Thursday, February 23, 2012

Growing up Skinner

I've been wanting to write this post for some time now, but it was a nice push for me to write it after I read my friend Max's post.
I grew up with tents and skis and sleeping bags occupying our guest room. People came and left our house, and we called  them not by their real names but by their nicknames, like Vedauwoo John and Wild Bill. My family and these friends shaped my world into a transient, adventure-seeking, whirlwind of stories of far-off places. For a long time, I thought this is how everyone had grown up--camping in tepees in backcountry Wyoming, or waiting for a friend or family member to come home from a long climbing trip abroad.

I never really understood how different my family was until my Uncle, Todd Skinner, passed away in October of 2006. Years and years, still, after his accident, I meet people who knew and looked up to him. The world has shrunk a little for me since then. There was so much panic around me to carry on my Uncle's legacy, somehow, I felt like I needed to pick up a part of that.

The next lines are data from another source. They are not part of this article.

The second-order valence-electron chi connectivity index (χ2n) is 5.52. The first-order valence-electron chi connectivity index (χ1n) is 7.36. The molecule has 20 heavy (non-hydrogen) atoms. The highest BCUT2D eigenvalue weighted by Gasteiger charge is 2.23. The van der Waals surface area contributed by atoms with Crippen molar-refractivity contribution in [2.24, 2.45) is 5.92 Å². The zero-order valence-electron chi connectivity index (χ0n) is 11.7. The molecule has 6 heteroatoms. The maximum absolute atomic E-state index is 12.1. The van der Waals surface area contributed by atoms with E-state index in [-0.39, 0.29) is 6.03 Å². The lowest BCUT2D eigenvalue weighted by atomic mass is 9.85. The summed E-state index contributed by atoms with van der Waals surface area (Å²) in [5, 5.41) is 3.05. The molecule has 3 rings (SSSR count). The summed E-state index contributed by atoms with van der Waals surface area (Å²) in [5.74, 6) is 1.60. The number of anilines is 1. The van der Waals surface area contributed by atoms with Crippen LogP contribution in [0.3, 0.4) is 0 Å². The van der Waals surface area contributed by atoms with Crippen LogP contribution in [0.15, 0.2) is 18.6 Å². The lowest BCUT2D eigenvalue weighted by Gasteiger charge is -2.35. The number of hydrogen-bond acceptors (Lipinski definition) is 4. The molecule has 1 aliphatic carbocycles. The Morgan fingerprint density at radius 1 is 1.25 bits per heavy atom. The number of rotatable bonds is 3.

And now I sit here with my deep cup of coffee, almost 5 and a half years later, assured that climbing is not my future. It will always be a rooted part of who I am, but not completely. It's taken me up to this point in my life to settle with the fact that I won't be the climber and storyteller my Uncle had been, or the mountaineer that my father once was, or the skiers that my grandparents were. And I was never supposed to be, because that was what they were passionate about and filled them up- that was theirs. I have come a long way to realize that visual storytelling is what I'm passionate about.